CanaDAM 2019
SFU Harbour Centre, May 29 - 31, 2019

Discrete algorithms I
Org: Marcin Pilipczuk (University of Warsaw, Poland)

GREG BODWIN, Georgia Tech
Distance and Reachability Preservers  [PDF]

Given a graph $G$ and a set of node pairs $P$, A \emph{distance} or \emph{reachability} preserver is a sparse subgraph $H$ that preserves distance or reachability between all pairs in $P$. Research typically focuses on the extremal tradeoffs between the sizes of $G, P$, and the number of edges needed in $H$. In this talk we will discuss the state-of-the-art for these preservers, survey some algorithmic applications, and mention several outstanding open questions in the area.

Counting small patterns via homomorphisms  [PDF]

Classical results by Lovász show that, for every fixed graph $H$, the number of $H$-subgraph copies in graphs $G$ is a linear combination of homomorphism counts from fixed graphs $F_1, \ldots, F_t$ into $G$.

It turned out recently that the algorithmic problem of counting $H$-subgraphs and related patterns is precisely as hard as counting homomorphisms for the hardest graphs among $F_1, \ldots, F_t$. This enabled clean upper and (conditional) lower bounds for these problems.

In this talk, we give an introduction to the algorithmic connection between counting subgraph-like patterns and homomorphisms and then survey recent results.

KRZYSZTOF NOWICKI, University of Wrocław
MST in O(1) rounds of Congested Clique  [PDF]

Congested-Clique is a synchronous multi-party communication model, in which there are $n$ players that perform computation in synchronous rounds, each consisting of the phase of local computation and the phase of communication. While communicating, each pair of players can exchange $O(\log\hspace{0.25em}n)$-bit messages. Each player corresponds to a single vertex of the input graph and initially knows all edges incident to this vertex.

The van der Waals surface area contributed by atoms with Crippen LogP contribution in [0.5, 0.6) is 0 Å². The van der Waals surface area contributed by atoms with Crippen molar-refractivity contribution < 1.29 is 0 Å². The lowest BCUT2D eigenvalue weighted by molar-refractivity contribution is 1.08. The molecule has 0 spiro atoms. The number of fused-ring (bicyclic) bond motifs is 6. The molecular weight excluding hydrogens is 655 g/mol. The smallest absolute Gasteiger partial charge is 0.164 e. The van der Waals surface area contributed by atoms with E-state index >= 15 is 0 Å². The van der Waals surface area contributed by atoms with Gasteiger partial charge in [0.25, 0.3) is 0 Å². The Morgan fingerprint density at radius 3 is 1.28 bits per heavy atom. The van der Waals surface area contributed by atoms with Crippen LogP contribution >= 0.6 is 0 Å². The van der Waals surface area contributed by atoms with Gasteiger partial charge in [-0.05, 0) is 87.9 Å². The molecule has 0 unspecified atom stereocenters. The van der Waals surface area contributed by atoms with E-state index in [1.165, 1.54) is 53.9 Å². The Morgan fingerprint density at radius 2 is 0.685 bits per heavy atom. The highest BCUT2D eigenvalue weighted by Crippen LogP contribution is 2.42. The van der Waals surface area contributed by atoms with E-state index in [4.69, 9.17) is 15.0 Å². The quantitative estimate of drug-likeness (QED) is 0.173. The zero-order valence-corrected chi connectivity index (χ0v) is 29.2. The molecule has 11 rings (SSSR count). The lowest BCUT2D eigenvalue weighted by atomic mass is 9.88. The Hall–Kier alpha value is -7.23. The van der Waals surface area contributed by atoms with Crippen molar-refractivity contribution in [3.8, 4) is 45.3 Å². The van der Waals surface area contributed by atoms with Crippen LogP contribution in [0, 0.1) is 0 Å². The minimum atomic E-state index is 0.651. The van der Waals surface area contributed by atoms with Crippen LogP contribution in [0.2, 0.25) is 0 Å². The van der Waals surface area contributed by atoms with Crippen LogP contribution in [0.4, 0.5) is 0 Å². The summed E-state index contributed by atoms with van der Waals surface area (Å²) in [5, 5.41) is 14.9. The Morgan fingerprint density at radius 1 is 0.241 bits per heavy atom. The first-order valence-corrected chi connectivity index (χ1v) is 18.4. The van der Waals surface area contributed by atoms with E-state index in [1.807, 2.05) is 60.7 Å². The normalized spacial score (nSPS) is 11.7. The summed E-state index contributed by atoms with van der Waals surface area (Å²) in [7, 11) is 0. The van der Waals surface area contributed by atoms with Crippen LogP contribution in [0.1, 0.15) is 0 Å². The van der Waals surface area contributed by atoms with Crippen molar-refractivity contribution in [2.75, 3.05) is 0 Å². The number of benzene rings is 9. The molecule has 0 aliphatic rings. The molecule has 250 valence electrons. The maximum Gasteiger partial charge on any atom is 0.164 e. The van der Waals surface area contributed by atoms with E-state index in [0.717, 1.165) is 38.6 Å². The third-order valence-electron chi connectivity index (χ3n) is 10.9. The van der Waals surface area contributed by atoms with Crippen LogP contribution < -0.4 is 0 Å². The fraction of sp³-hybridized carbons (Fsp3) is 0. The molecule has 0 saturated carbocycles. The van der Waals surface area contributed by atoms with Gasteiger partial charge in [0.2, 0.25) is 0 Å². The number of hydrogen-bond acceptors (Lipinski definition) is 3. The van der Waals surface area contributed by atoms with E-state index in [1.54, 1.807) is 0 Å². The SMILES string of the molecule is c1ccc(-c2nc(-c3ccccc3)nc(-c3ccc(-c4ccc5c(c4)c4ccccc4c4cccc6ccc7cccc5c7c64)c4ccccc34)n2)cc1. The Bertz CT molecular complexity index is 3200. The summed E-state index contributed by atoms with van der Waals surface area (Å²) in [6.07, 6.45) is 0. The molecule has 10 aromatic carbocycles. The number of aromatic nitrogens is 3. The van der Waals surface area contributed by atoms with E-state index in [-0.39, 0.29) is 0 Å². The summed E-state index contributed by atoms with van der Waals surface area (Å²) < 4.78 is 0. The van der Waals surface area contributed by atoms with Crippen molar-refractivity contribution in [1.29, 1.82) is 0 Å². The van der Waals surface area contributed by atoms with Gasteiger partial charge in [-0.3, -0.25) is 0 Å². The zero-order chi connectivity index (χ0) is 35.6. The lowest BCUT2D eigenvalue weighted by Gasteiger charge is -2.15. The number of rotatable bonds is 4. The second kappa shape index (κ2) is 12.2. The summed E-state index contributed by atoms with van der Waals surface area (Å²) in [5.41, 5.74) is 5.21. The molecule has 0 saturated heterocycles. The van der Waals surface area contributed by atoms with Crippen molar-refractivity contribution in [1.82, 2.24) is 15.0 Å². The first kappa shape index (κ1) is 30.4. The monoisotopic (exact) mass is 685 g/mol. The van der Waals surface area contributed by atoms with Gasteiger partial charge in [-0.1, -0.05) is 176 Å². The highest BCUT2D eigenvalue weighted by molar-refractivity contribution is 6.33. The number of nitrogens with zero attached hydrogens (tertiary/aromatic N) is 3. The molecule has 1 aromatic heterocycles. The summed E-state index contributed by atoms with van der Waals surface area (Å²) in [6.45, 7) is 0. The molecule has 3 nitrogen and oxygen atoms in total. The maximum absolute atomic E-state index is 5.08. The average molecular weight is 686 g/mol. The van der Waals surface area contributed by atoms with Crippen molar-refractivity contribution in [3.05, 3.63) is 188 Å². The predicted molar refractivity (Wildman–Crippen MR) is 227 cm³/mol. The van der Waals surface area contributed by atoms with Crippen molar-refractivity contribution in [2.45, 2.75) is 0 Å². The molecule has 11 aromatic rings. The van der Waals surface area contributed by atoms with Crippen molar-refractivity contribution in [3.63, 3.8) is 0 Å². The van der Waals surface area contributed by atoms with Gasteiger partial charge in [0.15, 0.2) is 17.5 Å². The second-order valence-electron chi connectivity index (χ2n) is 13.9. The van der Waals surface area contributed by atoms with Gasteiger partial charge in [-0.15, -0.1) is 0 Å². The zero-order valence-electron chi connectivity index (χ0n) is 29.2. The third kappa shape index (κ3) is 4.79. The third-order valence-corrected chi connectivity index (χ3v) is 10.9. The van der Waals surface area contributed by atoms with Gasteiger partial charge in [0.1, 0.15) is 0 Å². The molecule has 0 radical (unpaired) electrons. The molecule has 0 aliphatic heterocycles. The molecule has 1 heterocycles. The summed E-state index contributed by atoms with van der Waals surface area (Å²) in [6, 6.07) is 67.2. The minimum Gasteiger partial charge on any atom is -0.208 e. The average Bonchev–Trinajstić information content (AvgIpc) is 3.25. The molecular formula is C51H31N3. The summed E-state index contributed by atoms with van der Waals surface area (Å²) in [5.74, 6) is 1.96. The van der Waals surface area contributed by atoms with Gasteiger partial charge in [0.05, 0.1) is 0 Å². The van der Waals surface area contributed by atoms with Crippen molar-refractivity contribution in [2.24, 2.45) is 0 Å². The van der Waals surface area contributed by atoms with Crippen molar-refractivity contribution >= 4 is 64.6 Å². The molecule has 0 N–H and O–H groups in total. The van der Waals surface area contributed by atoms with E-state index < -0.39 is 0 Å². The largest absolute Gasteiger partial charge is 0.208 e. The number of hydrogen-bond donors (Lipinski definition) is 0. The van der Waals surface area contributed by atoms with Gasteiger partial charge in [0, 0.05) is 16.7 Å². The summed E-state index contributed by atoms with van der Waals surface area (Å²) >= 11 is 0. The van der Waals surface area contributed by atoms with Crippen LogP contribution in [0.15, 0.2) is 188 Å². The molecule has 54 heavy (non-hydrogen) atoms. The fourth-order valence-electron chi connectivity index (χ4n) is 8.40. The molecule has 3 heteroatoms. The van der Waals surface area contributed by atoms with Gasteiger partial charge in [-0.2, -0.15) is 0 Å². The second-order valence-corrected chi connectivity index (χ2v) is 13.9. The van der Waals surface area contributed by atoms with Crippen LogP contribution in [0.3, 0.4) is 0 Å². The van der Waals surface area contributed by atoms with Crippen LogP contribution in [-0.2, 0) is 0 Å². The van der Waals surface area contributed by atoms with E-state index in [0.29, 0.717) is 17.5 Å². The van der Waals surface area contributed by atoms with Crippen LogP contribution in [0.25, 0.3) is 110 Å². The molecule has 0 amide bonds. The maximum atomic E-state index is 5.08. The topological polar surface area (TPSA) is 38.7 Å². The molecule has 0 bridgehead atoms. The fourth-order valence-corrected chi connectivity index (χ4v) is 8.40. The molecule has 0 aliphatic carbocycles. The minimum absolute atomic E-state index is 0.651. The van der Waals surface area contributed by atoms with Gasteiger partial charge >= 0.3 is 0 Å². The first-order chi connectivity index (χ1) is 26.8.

This talk is about two techniques that are essential for the $\mathcal{O}(1)$ round algorithm for the Minimum Spanning Forest problem. The first technique gives an $\mathcal{O}(\log^*\hspace{0.25em}n)$ round algorithm [Ghaffari,Parter;PODC'16], the second [Jurdziński,Nowicki;SODA'18] improves its complexity to $\mathcal{O}(1)$ rounds.

EVA ROTENBERG, Technical University of Denmark
Online Bipartite Matching with Amortized $O(\log^2 n)$ Replacements  [PDF]

In Online Bipartite Matching with Replacements, all the vertices on one side of the bipartition are given, and the up to $n$ vertices on the other side arrive one-by-one with all their incident edges. The goal is to maintain a maximum matching while minimizing the number of changes (replacements) to the matching. We show that the greedy algorithm that always takes the shortest augmenting path (SAP) from the newly inserted vertex uses at most amortized $O(\log^2 n)$ replacements per insertion, approaching the $\Omega(\log n)$ lower bound. The previous best strategy [Bosek, Leniowski, Sankowski, Zych, FOCS 2014] achieved amortized $O(\sqrt{n})$ replacements.

Four-coloring $P_6$-free graphs  [PDF]

I will present a polynomial-time algorithm for the 4-coloring problem restricted to the class of graphs with no induced six-vertex path, proving a conjecture of Huang. Combined with previously known results this completes the classification of the complexity of the 4-coloring problem for graphs with a connected forbidden induced subgraph.

Joint work with Maria Chudnovsky and Mingxian Zhong.